Mobile Payments Tips for Consumers and Merchants

Mobile Payments Tips for Consumers and MerchantsThe following is a guest contributed article to MMW from Greg Goldfarb, CEO of Flint, a mobile payments solutions company.

These days there are a number of mobile payment applications and accessories for smartphones and tablets.  In general they enable more flexible and powerful ways for small business to accept credit cards.

While they may appear to all work the same way, there are some key differences among them that both consumers and merchants should note in order to get the best and most secure experience.

Tips for Consumers:

  1. If the merchant is using a hardware accessory plugged into their phone, ask them if the data is encrypted or not.
  2. There are a few new players who use the camera to scan the credit card instead of using the swiper.  The secure way of doing this is too only capture the main numbers off the card so your name and expiration date are not included.  A couple of the new apps take a video of the whole card surface.  If the merchant is scanning your card, be sure that they aren’t taking a video of the card.
  3. Confirm with the merchant that no data is stored on their personal device.
  4. Ask the merchant to send you an email receipt so that you can confirm the charge and have a record of it.
  5. Ask the merchant what name will appear on your credit card statement so it’s easy for you to recognize the charge – it should match the name of the business on the receipt.
  6. If the merchant is writing down your credit card information in addition to entering into the application you should ask them why they are doing this.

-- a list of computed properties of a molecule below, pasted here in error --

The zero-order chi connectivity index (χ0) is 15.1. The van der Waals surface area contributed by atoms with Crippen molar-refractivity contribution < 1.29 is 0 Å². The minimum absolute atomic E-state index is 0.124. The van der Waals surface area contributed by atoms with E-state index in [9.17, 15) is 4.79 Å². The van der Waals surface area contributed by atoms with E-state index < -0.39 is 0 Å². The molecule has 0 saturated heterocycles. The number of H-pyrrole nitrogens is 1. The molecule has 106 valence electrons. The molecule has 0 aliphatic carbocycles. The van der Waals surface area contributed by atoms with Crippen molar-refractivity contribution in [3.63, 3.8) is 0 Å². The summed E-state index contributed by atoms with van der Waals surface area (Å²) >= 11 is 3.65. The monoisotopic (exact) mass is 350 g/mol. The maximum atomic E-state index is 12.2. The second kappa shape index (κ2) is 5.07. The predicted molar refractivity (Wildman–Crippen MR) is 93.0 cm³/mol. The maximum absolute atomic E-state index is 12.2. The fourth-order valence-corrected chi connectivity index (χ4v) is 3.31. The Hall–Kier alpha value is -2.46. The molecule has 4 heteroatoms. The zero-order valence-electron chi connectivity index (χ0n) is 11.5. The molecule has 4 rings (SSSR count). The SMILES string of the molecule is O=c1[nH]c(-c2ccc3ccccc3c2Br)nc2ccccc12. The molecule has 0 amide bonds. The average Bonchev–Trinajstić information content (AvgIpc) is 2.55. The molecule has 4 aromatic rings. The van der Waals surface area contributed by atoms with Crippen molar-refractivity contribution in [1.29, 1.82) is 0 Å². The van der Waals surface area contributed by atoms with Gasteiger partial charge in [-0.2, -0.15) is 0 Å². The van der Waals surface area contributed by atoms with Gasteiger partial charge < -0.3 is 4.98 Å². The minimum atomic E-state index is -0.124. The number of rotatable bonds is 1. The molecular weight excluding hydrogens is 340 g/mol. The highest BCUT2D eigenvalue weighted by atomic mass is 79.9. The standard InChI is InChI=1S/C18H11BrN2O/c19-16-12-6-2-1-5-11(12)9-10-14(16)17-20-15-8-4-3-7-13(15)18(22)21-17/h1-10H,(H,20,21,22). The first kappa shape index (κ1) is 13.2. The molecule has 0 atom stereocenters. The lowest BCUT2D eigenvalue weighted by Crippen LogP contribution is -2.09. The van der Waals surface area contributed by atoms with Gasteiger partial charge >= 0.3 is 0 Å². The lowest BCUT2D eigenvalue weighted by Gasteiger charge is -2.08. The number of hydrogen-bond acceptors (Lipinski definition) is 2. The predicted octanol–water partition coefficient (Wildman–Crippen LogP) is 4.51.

Tips for Merchants:

  1. Do you have to use a card swiper accessory with your phone?  Emerging solutions eliminate the extra hardware and allow you to operate swipe free.
  2. Double check the fees you are paying.  Many services advertise their low rate (i.e. 2.75%) but don’t tell you that they charge 3.5%+ if you don’t use the card reader.
  3. Card readers were designed for iPhones before the jack moved to the bottom of the phone.  If you have an iPhone 5, they can be awkward and you may want to consider alternatives which eliminate reader.
  4. Does your service offer lower fees to process debit cards or charge the same rate for both debit cards and credit cards?  Consumers use debit cards for 60%+ of card purchases in the U.S.
  5. Double check deposit timing.  Many services advertise 1-2 day payouts but holdback your funds for long periods if you don’t use the reader or for large transactions.
  6. Do you get access to your customer’s email address after you send them the receipt or does the processor keep it?
  7. If you are trying new card scanning methods using the camera, be sure that it protects your customer’s privacy.  Does it capture an image of the whole card or just the main numbers?